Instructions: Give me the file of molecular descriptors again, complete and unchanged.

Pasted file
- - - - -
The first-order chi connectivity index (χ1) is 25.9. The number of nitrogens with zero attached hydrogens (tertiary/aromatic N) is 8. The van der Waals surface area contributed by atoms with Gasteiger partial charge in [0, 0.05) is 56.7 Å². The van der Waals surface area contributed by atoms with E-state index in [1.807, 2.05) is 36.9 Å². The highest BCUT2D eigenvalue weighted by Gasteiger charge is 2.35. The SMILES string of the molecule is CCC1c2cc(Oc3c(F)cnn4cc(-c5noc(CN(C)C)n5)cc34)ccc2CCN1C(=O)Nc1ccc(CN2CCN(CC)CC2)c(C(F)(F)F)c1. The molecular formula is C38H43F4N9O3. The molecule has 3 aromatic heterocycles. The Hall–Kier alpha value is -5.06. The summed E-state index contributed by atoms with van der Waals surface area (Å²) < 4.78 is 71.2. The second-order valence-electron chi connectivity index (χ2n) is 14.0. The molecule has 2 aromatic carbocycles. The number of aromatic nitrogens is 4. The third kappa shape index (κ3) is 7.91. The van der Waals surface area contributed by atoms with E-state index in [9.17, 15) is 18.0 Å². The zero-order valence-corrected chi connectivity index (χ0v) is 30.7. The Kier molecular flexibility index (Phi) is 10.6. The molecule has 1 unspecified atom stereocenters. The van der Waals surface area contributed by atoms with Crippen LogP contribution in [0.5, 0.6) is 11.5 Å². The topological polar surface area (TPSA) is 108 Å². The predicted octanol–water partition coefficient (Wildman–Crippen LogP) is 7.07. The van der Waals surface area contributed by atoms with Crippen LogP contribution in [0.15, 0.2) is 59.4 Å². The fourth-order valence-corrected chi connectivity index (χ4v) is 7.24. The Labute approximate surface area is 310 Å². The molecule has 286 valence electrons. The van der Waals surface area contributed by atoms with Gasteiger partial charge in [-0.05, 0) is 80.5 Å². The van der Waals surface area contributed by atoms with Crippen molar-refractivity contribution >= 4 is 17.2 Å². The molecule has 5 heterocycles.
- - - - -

The first-order chi connectivity index (χ1) is 25.9. The number of nitrogens with zero attached hydrogens (tertiary/aromatic N) is 8. The van der Waals surface area contributed by atoms with Gasteiger partial charge in [0, 0.05) is 56.7 Å². The van der Waals surface area contributed by atoms with E-state index in [1.807, 2.05) is 36.9 Å². The highest BCUT2D eigenvalue weighted by Gasteiger charge is 2.35. The SMILES string of the molecule is CCC1c2cc(Oc3c(F)cnn4cc(-c5noc(CN(C)C)n5)cc34)ccc2CCN1C(=O)Nc1ccc(CN2CCN(CC)CC2)c(C(F)(F)F)c1. The molecular formula is C38H43F4N9O3. The molecule has 3 aromatic heterocycles. The Hall–Kier alpha value is -5.06. The summed E-state index contributed by atoms with van der Waals surface area (Å²) < 4.78 is 71.2. The second-order valence-electron chi connectivity index (χ2n) is 14.0. The molecule has 2 aromatic carbocycles. The number of aromatic nitrogens is 4. The third kappa shape index (κ3) is 7.91. The van der Waals surface area contributed by atoms with E-state index in [9.17, 15) is 18.0 Å². The zero-order valence-corrected chi connectivity index (χ0v) is 30.7. The Kier molecular flexibility index (Phi) is 10.6. The molecule has 1 unspecified atom stereocenters. The van der Waals surface area contributed by atoms with Crippen LogP contribution in [0.5, 0.6) is 11.5 Å². The topological polar surface area (TPSA) is 108 Å². The predicted octanol–water partition coefficient (Wildman–Crippen LogP) is 7.07. The van der Waals surface area contributed by atoms with Crippen LogP contribution in [0.15, 0.2) is 59.4 Å². The fourth-order valence-corrected chi connectivity index (χ4v) is 7.24. The Labute approximate surface area is 310 Å². The molecule has 286 valence electrons. The van der Waals surface area contributed by atoms with Gasteiger partial charge in [-0.05, 0) is 80.5 Å². The van der Waals surface area contributed by atoms with Crippen molar-refractivity contribution >= 4 is 17.2 Å². The molecule has 5 heterocycles.